Yes, government screws up and big government is often an intrusion in our lives and could become an intrusion in our liberty. In fact, it already is an intrusion into our private and business lives in many ways, and that's a story for another day. But as the expression goes, do we throw out the baby with the bath water? I don't think so.
State government operates some of the finest colleges and universities in America. The federal government operates the world's largest, most sophisticated and most successful military. And there are many, many more examples.
The knee jerk reaction opposing any intrusion of government into the health insurance business is a mistake for small business and for the millions of small business owners, their families and their employees. The insurance industry is doing one heck of job scaring us into believing that anything the government does will be a disaster. A government-provided health care insurance option – not government-provided health care – should be on the table for consideration by those who find it a viable alternative from private, commercial care. Much like national parks provide a camping option for those who prefer that alternative to private commercial RV parks and campgrounds, so too can a government health insurance option provide a similar choice for Americans.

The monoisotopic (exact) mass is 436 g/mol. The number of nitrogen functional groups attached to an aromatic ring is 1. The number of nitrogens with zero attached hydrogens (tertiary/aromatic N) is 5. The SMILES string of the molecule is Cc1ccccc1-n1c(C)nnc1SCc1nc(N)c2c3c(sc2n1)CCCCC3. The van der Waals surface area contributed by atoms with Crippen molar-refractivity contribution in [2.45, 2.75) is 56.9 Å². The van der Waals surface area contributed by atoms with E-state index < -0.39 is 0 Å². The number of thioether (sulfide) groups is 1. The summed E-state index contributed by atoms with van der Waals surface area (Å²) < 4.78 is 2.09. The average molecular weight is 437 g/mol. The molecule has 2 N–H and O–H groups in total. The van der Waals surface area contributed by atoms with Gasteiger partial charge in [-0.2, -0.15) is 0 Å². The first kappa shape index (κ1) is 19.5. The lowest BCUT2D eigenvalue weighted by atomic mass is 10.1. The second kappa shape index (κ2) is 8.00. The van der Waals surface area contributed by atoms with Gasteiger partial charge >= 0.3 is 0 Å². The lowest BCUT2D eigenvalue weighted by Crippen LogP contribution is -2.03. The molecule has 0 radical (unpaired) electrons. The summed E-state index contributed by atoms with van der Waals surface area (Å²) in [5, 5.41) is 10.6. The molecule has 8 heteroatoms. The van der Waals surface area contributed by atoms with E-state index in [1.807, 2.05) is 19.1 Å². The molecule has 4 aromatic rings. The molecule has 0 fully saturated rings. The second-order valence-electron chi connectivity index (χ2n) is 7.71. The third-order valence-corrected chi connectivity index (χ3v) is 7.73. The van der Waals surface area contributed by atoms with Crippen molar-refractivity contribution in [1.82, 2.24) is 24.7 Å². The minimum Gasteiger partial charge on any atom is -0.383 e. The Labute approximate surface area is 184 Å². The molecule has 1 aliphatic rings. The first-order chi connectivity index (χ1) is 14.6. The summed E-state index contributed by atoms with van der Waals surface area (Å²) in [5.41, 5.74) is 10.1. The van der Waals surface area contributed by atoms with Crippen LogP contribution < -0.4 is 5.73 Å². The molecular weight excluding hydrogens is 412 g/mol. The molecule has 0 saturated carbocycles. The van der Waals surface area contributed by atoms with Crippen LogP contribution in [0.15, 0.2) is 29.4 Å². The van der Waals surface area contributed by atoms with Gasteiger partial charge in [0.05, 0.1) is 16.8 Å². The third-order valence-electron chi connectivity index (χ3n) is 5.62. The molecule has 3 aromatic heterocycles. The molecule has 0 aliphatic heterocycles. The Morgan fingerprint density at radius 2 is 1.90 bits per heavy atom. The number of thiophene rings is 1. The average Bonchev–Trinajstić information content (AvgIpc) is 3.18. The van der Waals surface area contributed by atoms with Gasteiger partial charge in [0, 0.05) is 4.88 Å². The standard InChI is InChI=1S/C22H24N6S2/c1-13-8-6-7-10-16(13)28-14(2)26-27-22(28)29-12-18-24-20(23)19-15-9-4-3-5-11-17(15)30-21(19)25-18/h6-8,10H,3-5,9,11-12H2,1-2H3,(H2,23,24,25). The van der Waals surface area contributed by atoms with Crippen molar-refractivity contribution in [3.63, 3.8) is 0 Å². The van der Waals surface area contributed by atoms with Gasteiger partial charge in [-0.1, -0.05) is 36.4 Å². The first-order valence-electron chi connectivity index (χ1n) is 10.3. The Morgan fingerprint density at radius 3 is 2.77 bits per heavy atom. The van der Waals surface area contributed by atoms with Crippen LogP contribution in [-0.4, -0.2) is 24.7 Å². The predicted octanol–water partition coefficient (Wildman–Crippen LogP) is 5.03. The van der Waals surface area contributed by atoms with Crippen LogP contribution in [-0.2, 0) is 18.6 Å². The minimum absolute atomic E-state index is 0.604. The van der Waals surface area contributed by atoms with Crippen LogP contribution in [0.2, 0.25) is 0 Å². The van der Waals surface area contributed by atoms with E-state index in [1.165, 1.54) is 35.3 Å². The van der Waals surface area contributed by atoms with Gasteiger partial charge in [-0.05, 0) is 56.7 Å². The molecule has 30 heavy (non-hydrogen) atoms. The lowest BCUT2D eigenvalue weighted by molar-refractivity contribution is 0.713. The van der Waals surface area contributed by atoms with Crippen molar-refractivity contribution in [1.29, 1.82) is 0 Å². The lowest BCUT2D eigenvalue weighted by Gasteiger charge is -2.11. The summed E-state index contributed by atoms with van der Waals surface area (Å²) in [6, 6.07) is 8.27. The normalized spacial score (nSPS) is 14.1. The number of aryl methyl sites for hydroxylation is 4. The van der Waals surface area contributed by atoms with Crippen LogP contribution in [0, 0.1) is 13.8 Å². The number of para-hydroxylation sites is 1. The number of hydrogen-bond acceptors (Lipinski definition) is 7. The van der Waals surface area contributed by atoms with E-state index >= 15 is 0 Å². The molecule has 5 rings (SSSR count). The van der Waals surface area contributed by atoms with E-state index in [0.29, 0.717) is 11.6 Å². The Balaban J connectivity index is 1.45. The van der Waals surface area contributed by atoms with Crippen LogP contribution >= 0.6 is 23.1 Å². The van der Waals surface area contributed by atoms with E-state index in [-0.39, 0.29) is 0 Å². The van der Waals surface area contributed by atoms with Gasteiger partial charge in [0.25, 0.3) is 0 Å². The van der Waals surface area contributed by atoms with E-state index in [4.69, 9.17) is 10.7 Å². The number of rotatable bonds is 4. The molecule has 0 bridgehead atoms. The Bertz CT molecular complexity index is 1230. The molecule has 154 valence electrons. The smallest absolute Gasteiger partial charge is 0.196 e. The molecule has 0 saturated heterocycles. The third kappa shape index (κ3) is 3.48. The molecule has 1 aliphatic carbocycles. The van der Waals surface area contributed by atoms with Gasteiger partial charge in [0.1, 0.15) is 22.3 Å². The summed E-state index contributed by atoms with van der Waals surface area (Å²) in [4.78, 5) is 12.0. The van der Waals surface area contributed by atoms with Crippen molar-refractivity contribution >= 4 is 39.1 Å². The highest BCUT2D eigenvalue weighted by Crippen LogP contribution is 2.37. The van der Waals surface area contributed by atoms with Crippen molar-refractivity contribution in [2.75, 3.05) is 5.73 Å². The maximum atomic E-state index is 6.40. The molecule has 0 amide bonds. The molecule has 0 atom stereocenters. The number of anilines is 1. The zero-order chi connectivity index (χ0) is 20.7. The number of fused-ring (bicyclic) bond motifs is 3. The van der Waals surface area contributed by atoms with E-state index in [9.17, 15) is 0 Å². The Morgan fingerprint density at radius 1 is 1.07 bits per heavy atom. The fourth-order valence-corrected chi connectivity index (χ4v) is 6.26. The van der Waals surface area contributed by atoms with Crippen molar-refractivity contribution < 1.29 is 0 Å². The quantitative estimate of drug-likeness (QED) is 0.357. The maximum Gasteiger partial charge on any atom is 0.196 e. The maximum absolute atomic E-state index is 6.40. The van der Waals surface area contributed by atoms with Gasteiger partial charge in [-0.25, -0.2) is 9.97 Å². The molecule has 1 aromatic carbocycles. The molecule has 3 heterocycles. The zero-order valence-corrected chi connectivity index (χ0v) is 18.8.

The essence of a free society is free choice among competitive alternatives. The insurance companies should not be afraid of a government health insurance option – they already are faced with it and there's no charity or fund raising needed for that industry.
Personally, I am not intimidated or scared by a government-sponsored health insurance option.
Thanks for listening. What do you think?
David Gorin, former ARVC CEO, is president of David Gorin & Associates, providing management consulting services to the outdoor hospitality industry. He's also a partner in King & Gorin, specializing in Washington representation for associations and businesses in travel, tourism transportation, recreation and public lands. Contact him at firstname.lastname@example.org or at (703) 448-6863.